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Ask the Expert: Strategies to Maximize Return on Idle Equipment

Published: Monday, June 24, 2013
Last Updated: Monday, June 24, 2013
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Roger Gallo answers some frequently asked questions about how to achieve a good return on equipment.

Many forward-thinking companies now take a proactive approach to managing their surplus and idle laboratory instruments and process equipment.

Redeployment of assets within the business - perhaps moving lab instrumentation or plant equipment to another facility when required-may be the ideal scenario, but in some cases, sale or disposal of assets is the chosen route.

Here we speak with Roger Gallo, President and CEO, EquipNet Inc., the global leader in this field, as he answers some of the most frequently asked questions about how to achieve a good return on equipment that needs a new home.

How much of a market is there for used equipment and what sort of value can be realized by this practice?
There certainly is a market but, like many areas of business, users need to know what they are doing to access it successfully. Working with our clients, we think through a company’s overall goals.

For some, speed of liquidation is critical; with others who perhaps have higher value equipment and/or more time, achieving the highest financial return is the key. For many, it’s somewhere in between these two axis points.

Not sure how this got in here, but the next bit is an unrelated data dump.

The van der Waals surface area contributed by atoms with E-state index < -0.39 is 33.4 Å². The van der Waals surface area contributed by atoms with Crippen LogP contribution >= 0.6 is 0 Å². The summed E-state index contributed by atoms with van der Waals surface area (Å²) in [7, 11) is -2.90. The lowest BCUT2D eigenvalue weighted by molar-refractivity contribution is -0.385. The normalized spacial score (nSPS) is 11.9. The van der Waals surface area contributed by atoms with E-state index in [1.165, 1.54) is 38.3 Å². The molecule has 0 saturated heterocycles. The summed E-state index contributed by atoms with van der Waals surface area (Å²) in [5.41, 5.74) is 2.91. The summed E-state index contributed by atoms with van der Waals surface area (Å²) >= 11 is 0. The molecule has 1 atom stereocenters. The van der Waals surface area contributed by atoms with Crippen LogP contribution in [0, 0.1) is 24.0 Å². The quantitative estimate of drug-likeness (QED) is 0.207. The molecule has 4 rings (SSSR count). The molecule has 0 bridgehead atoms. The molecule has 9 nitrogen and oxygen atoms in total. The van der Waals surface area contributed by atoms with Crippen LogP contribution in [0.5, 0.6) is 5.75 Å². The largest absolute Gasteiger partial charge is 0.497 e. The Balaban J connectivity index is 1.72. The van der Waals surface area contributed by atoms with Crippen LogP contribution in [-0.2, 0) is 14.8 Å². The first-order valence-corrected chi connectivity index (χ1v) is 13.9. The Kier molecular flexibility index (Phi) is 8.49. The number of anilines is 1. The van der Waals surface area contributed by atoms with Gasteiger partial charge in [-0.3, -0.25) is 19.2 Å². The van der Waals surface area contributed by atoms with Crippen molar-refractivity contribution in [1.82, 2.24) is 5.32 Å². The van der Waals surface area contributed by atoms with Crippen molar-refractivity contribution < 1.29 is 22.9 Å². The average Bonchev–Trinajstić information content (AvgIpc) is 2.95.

That’s why we developed our Value Control Model. Figure 1 shows how redeployment, negotiated sales with managed pricing through an on-line marketplace, competitive auction events and clearance programs fit together to deliver a consolidated service, whatever the individual needs of a company.

Sounds straightforward, but with organizations that have a large amount of assets - laboratories and manufacturing facilities full of the equipment and machinery required for operation, for example - the situation can be complex.

Our clients are researching cures for cancer and developing new drugs. They are not equipment experts and they are the first ones to admit that having a specialist help in this regard is critical to the success of an asset management program.

As far as the value recovered, data collected from a member survey of the Investment Recovery Association, based in the US, demonstrated the benefits of a professionally managed investment recovery program and the bottom-line value it can provide:
• Asset investment recovery can save companies an average of $13 million a year; individual companies have saved as much as $150 million a year from asset management services
• 70% to 90% of every sales dollar generated by investment recovery goes straight to the bottom line as profit

If we consider the results of a current client relationship; we began work on a global initiative with a major company around 10 years ago, the goal was to allow visibility of assets across multiple manufacturing sites.

Using the approach described above, they have been able to not only share and redeploy assets between sites and sell-off their surplus equipment, but also to consider the purchase of premium pre-owned assets from other top-tier manufacturers. The program has so far generated over $14 million in savings.

What have been the drivers for the growth of this market?
The growth of specialist asset management services in the pharma and biotech sectors over the last 10-15 years has been driven in large part by the turbulent times experienced in the industry. Looming patent cliffs, lost revenues from generic introductions and strategic mergers and acquisitions (M&A) have all had an impact.